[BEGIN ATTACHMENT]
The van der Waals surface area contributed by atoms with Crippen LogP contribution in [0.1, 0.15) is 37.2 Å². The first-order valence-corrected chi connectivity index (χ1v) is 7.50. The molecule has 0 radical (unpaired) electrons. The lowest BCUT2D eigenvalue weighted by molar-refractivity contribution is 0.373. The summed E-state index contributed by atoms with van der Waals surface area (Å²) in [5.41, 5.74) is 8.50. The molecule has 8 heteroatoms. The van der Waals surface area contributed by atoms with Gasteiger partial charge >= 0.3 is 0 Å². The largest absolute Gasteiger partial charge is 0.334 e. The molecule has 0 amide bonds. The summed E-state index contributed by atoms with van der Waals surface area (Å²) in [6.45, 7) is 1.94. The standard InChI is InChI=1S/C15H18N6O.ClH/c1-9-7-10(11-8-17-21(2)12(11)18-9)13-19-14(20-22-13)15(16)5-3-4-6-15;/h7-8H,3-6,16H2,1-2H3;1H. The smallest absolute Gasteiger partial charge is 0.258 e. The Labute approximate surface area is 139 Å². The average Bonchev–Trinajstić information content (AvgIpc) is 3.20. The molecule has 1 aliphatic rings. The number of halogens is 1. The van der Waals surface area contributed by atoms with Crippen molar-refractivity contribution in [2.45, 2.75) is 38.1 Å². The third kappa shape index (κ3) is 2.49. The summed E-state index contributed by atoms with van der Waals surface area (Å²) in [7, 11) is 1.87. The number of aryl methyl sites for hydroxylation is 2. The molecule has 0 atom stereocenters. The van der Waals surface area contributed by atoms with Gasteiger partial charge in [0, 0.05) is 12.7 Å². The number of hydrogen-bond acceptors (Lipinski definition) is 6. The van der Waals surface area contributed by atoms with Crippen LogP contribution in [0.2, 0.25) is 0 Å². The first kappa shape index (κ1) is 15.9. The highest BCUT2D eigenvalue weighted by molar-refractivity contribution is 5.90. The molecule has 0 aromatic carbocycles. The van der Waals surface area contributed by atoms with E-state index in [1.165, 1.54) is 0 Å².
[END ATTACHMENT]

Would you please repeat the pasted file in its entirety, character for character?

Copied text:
The van der Waals surface area contributed by atoms with Crippen LogP contribution in [0.1, 0.15) is 37.2 Å². The first-order valence-corrected chi connectivity index (χ1v) is 7.50. The molecule has 0 radical (unpaired) electrons. The lowest BCUT2D eigenvalue weighted by molar-refractivity contribution is 0.373. The summed E-state index contributed by atoms with van der Waals surface area (Å²) in [5.41, 5.74) is 8.50. The molecule has 8 heteroatoms. The van der Waals surface area contributed by atoms with Gasteiger partial charge >= 0.3 is 0 Å². The largest absolute Gasteiger partial charge is 0.334 e. The molecule has 0 amide bonds. The summed E-state index contributed by atoms with van der Waals surface area (Å²) in [6.45, 7) is 1.94. The standard InChI is InChI=1S/C15H18N6O.ClH/c1-9-7-10(11-8-17-21(2)12(11)18-9)13-19-14(20-22-13)15(16)5-3-4-6-15;/h7-8H,3-6,16H2,1-2H3;1H. The smallest absolute Gasteiger partial charge is 0.258 e. The Labute approximate surface area is 139 Å². The average Bonchev–Trinajstić information content (AvgIpc) is 3.20. The molecule has 1 aliphatic rings. The number of halogens is 1. The van der Waals surface area contributed by atoms with Crippen molar-refractivity contribution in [2.45, 2.75) is 38.1 Å². The third kappa shape index (κ3) is 2.49. The summed E-state index contributed by atoms with van der Waals surface area (Å²) in [7, 11) is 1.87. The number of aryl methyl sites for hydroxylation is 2. The molecule has 0 atom stereocenters. The van der Waals surface area contributed by atoms with Gasteiger partial charge in [0, 0.05) is 12.7 Å². The number of hydrogen-bond acceptors (Lipinski definition) is 6. The van der Waals surface area contributed by atoms with Crippen LogP contribution in [0.2, 0.25) is 0 Å². The first kappa shape index (κ1) is 15.9. The highest BCUT2D eigenvalue weighted by molar-refractivity contribution is 5.90. The molecule has 0 aromatic carbocycles. The van der Waals surface area contributed by atoms with E-state index in [1.165, 1.54) is 0 Å².